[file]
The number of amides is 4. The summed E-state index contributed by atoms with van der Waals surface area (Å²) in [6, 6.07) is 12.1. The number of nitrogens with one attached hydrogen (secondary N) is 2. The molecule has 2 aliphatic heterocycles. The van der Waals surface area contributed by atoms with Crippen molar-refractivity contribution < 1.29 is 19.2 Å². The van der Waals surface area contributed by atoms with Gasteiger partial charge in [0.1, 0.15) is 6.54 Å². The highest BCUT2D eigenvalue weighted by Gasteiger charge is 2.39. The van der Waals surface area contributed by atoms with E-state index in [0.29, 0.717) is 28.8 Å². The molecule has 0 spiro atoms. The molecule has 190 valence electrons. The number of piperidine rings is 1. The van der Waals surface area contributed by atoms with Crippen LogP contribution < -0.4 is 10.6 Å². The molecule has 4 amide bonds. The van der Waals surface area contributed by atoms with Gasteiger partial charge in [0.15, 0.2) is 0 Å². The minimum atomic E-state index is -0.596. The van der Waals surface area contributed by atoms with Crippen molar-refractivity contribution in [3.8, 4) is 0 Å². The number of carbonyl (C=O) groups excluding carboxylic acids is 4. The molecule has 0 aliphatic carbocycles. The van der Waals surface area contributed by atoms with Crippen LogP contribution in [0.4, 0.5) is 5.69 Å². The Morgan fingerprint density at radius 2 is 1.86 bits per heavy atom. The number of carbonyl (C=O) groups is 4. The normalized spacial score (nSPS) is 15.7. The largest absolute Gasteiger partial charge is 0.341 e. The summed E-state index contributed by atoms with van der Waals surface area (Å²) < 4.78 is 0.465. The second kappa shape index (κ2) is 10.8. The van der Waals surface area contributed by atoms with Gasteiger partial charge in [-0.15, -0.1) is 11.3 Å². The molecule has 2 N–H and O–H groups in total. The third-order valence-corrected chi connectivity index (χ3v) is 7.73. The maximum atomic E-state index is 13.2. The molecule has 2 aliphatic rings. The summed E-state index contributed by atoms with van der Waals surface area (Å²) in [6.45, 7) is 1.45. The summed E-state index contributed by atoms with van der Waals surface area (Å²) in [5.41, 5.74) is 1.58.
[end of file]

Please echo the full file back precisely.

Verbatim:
The number of amides is 4. The summed E-state index contributed by atoms with van der Waals surface area (Å²) in [6, 6.07) is 12.1. The number of nitrogens with one attached hydrogen (secondary N) is 2. The molecule has 2 aliphatic heterocycles. The van der Waals surface area contributed by atoms with Crippen molar-refractivity contribution < 1.29 is 19.2 Å². The van der Waals surface area contributed by atoms with Gasteiger partial charge in [0.1, 0.15) is 6.54 Å². The highest BCUT2D eigenvalue weighted by Gasteiger charge is 2.39. The van der Waals surface area contributed by atoms with E-state index in [0.29, 0.717) is 28.8 Å². The molecule has 0 spiro atoms. The molecule has 190 valence electrons. The number of piperidine rings is 1. The van der Waals surface area contributed by atoms with Crippen LogP contribution < -0.4 is 10.6 Å². The molecule has 4 amide bonds. The van der Waals surface area contributed by atoms with Gasteiger partial charge in [0.15, 0.2) is 0 Å². The minimum atomic E-state index is -0.596. The van der Waals surface area contributed by atoms with Crippen molar-refractivity contribution in [3.8, 4) is 0 Å². The number of carbonyl (C=O) groups excluding carboxylic acids is 4. The molecule has 0 aliphatic carbocycles. The van der Waals surface area contributed by atoms with Crippen LogP contribution in [0.4, 0.5) is 5.69 Å². The Morgan fingerprint density at radius 2 is 1.86 bits per heavy atom. The number of carbonyl (C=O) groups is 4. The normalized spacial score (nSPS) is 15.7. The largest absolute Gasteiger partial charge is 0.341 e. The summed E-state index contributed by atoms with van der Waals surface area (Å²) < 4.78 is 0.465. The second kappa shape index (κ2) is 10.8. The van der Waals surface area contributed by atoms with Gasteiger partial charge in [-0.15, -0.1) is 11.3 Å². The molecule has 2 N–H and O–H groups in total. The third-order valence-corrected chi connectivity index (χ3v) is 7.73. The maximum atomic E-state index is 13.2. The molecule has 2 aliphatic rings. The summed E-state index contributed by atoms with van der Waals surface area (Å²) in [6.45, 7) is 1.45. The summed E-state index contributed by atoms with van der Waals surface area (Å²) in [5.41, 5.74) is 1.58.